Tag Archives: Options for Presbyopia

Eye Opening! Dr. Susan Resnick, O.D., F.A.A.O

About a year ago I became frustrated with the length of my arms. I know that sounds a little strange, but if you’re around 40 you know exactly what I mean! I went to the drugstore and I bought some reading glasses and suddenly it didn’t matter that I wasn’t related to Stretch Armstrong. I had presbyopia and unless an extra serving of carrot sticks and some eye exercises could reverse or slow down the process reading glasses were my new norm.

Though I was seeing 20/20 with my prescription for distance and my presbyopia was corrected with readers I was hopeful that there would be a simple solution to put a stop to all this “eye-aging” business, so I jumped at the invitation to meet the distinguished  NYC based, Dr. Susan Resnick, O.D., F.A.A.O,. I realized most of us seek a second opinion when a medical doctor gives us an unfavorable diagnose…wasn’t this the same thing? I’d get  get a second opinion, and an extremely well-respected one at that!

What is Presbyopia?

Dr. Resnick explained that presbyopia is basically the natural aging process of the eye “where reading vision becomes more difficult and a separate prescription is required or when the nearsighted patient has to remove their distance eyeglasses to see close objects clearly” due to the eye’s internal lens becoming less elastic and less able to change shape to refocus. Resnick says “it typically starts around age 40 but can vary depending upon factors which may include genetics, pupil size and distance prescription.”

Dr. Resnick informed me “there is no cure for presbyopia and eye exercises typically do not influence the age of onset or rate of progression.” Even though “general health and good nutrition might be a factor as to when it first appears, there are no definitive studies to quantify this.”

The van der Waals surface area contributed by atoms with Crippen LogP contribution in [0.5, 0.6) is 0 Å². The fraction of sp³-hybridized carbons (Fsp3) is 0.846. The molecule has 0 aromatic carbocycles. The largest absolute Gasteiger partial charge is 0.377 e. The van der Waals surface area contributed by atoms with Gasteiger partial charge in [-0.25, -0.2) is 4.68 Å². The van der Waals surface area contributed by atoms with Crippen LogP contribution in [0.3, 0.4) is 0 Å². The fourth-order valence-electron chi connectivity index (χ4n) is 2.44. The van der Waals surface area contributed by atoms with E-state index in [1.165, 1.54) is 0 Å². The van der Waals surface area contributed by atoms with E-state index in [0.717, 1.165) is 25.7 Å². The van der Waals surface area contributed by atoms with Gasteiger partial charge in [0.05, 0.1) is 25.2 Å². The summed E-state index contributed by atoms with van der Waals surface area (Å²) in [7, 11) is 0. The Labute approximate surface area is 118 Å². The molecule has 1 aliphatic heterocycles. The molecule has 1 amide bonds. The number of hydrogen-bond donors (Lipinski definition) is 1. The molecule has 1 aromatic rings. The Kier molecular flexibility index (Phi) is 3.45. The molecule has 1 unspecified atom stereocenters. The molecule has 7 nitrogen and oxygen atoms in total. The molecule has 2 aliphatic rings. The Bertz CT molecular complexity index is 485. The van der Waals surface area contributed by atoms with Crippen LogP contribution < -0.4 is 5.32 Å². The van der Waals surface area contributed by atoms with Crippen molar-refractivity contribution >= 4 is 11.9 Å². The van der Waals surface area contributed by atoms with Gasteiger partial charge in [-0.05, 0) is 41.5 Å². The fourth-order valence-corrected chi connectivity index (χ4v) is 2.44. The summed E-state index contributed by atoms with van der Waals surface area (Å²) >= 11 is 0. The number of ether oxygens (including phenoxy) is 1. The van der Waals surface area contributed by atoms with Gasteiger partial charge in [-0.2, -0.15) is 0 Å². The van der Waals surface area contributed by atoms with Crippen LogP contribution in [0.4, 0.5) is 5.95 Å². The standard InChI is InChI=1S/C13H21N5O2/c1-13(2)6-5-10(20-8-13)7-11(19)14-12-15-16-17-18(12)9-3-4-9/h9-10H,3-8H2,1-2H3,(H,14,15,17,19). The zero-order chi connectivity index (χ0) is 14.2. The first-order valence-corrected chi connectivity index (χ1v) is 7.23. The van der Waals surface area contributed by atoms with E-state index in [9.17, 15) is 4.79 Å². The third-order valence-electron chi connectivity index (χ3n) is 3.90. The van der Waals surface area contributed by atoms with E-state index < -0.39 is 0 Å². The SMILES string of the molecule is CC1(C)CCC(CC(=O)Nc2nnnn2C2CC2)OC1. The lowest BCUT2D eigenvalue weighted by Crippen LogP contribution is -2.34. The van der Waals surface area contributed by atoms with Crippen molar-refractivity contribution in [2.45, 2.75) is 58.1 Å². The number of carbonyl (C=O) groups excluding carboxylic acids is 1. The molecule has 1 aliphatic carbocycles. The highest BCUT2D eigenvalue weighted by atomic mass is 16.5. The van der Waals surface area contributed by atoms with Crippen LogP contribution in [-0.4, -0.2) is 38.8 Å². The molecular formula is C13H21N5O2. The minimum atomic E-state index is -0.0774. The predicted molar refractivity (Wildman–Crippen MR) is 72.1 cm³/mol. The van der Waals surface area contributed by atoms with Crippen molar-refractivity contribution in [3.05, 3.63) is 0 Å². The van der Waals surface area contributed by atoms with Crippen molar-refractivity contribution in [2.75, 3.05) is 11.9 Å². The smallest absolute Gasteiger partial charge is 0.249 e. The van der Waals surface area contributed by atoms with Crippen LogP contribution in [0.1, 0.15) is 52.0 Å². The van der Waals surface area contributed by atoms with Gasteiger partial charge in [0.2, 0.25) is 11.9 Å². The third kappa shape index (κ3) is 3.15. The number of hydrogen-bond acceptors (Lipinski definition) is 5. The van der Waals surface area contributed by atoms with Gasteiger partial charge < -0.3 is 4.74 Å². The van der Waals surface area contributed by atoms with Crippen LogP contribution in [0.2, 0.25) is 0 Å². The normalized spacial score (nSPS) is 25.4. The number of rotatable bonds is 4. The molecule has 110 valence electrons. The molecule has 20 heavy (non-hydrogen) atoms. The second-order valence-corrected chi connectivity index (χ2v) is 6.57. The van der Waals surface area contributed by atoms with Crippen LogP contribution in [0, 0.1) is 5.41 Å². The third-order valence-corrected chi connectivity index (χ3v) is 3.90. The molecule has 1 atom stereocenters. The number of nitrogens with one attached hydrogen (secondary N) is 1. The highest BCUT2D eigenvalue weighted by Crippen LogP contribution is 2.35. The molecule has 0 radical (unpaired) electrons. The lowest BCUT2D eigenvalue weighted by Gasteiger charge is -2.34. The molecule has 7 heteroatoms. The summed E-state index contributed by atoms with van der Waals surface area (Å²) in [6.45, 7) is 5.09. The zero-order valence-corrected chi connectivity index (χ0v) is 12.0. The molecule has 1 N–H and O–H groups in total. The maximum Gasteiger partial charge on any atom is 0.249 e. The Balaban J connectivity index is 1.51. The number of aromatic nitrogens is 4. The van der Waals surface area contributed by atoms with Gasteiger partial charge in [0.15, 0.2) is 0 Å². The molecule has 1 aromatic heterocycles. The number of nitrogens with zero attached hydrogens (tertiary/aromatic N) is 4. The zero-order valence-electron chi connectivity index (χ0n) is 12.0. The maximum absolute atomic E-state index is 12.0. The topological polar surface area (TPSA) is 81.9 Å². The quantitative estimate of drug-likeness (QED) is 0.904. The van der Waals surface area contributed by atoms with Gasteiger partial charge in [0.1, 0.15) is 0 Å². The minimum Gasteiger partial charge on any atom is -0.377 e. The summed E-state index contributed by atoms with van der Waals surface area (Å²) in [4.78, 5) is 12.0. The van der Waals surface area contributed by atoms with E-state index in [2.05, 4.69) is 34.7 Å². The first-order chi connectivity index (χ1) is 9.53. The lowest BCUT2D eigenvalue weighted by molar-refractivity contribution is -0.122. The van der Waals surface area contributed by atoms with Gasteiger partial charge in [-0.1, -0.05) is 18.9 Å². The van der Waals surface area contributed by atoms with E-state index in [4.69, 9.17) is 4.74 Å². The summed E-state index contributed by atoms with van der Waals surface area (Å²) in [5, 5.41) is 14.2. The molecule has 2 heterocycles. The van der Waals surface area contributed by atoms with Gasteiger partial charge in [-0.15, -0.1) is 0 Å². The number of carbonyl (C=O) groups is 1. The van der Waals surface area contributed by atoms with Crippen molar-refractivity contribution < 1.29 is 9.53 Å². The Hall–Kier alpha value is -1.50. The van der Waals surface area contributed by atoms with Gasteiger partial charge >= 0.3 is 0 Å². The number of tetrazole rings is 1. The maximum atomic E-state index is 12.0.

What Can Be Done?

  • Progressive addition eyeglasses are multi-focal glasses that allow more than one vision field to be in a single lens without any line of distinction between the fields themselves. They correct all distances (near and far) with lenses that have a smooth transition for different focal lengths.
  • Monovision  is the process of having one eye focused at a distance while the other is focused at near. After about a week the person’s brain automatically and seamlessly adapts to this way of vision, allowing you to seamlessly see near and far. Though some close-up activities might still require reading glasses it can help tremendously. Monovision is usually obtained through contact lenses (with different prescriptions for each eye) but it can also be had through refractive laser techniques like Lasik or PRK.
  • Contacts for Presbyopia. Dr. Resnick likes Acuvue OASYS for Presbyopia contact lenses which allow for a very smooth transition between distance and near focus. A huge bonus with these lenses is that they contain Hydraclear–an internal wetting agent–making them better than other contacts for patients with dry eyes, a common condition for those in this age group. Another plus for Acuvue OASYS for Presbyopia lenses is that they have built-in UV blockers to prevent cataracts, also common as we age. If you’re a contact lens wearer with presbyopia this is an ideal choice for most.

To determine which option is best for you, Dr. Resnick recommends you and your doctor take the following into consideration: lifestyle, type of visual tasks, prescription and ocular physiology. Most patients choose both contact lenses and glasses but each offers different benefits. Those with very active lifestyles might choose contacts as their primary choice whereas those who have specific, prolonged and critical visual tasks might find glasses would be more appropriate.  There are also those who are very visually sensitive, ie. are frustrated with anything less than 20/20, and multifocal contact lenses might not be an option because the images are not quite as sharp at all distances as they are with eyeglasses. This has to do with the smaller optical zone in contact lenses as compared to eyeglasses.

Since I’m usually in contact lenses for distance and I rarely wear my eyeglasses I was most attracted to the idea of the Acuvue OASYS for Presbyopia which would get me out of my readers and allow me to see both near and far without having to go the monovision route. Unfortunately for me, I’m “visually sensitive” so I’m not a candidate.  So for me, readers it is! xoxoNancy